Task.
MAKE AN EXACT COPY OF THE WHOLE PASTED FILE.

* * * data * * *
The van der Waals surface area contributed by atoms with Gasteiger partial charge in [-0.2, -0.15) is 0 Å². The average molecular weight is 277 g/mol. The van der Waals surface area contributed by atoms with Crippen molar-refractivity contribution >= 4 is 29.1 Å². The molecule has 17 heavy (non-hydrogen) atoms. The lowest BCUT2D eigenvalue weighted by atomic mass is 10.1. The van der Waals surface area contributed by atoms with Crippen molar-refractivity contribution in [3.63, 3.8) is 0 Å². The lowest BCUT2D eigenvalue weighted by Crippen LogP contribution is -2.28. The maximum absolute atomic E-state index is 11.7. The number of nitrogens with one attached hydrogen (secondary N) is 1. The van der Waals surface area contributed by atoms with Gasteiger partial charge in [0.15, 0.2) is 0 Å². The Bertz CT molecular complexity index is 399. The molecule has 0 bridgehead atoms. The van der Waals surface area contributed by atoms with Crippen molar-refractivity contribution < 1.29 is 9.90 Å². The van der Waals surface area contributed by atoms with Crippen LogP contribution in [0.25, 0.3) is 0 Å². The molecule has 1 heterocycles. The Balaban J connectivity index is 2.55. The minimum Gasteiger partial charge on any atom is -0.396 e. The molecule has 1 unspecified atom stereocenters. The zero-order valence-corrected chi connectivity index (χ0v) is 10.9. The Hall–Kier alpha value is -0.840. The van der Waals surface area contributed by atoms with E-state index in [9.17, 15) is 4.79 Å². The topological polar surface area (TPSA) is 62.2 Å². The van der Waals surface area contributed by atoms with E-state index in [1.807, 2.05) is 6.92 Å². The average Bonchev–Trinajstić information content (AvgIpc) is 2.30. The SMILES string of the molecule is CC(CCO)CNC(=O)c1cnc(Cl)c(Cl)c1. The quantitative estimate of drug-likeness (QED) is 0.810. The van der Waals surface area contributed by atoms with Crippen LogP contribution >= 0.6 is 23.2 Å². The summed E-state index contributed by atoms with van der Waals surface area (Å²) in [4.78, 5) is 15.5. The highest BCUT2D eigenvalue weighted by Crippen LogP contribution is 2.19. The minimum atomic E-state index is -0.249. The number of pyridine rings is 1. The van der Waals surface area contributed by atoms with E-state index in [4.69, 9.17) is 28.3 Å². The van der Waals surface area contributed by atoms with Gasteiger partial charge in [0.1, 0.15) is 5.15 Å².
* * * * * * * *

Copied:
The van der Waals surface area contributed by atoms with Gasteiger partial charge in [-0.2, -0.15) is 0 Å². The average molecular weight is 277 g/mol. The van der Waals surface area contributed by atoms with Crippen molar-refractivity contribution >= 4 is 29.1 Å². The molecule has 17 heavy (non-hydrogen) atoms. The lowest BCUT2D eigenvalue weighted by atomic mass is 10.1. The van der Waals surface area contributed by atoms with Crippen molar-refractivity contribution in [3.63, 3.8) is 0 Å². The lowest BCUT2D eigenvalue weighted by Crippen LogP contribution is -2.28. The maximum absolute atomic E-state index is 11.7. The number of nitrogens with one attached hydrogen (secondary N) is 1. The van der Waals surface area contributed by atoms with Gasteiger partial charge in [0.15, 0.2) is 0 Å². The Bertz CT molecular complexity index is 399. The molecule has 0 bridgehead atoms. The van der Waals surface area contributed by atoms with Crippen molar-refractivity contribution < 1.29 is 9.90 Å². The van der Waals surface area contributed by atoms with Crippen LogP contribution in [0.25, 0.3) is 0 Å². The molecule has 1 heterocycles. The Balaban J connectivity index is 2.55. The minimum Gasteiger partial charge on any atom is -0.396 e. The molecule has 1 unspecified atom stereocenters. The zero-order valence-corrected chi connectivity index (χ0v) is 10.9. The Hall–Kier alpha value is -0.840. The van der Waals surface area contributed by atoms with E-state index in [9.17, 15) is 4.79 Å². The topological polar surface area (TPSA) is 62.2 Å². The van der Waals surface area contributed by atoms with E-state index in [1.807, 2.05) is 6.92 Å². The average Bonchev–Trinajstić information content (AvgIpc) is 2.30. The SMILES string of the molecule is CC(CCO)CNC(=O)c1cnc(Cl)c(Cl)c1. The quantitative estimate of drug-likeness (QED) is 0.810. The van der Waals surface area contributed by atoms with Crippen LogP contribution >= 0.6 is 23.2 Å². The summed E-state index contributed by atoms with van der Waals surface area (Å²) in [4.78, 5) is 15.5. The highest BCUT2D eigenvalue weighted by Crippen LogP contribution is 2.19. The minimum atomic E-state index is -0.249. The number of pyridine rings is 1. The van der Waals surface area contributed by atoms with E-state index in [4.69, 9.17) is 28.3 Å². The van der Waals surface area contributed by atoms with Gasteiger partial charge in [0.1, 0.15) is 5.15 Å².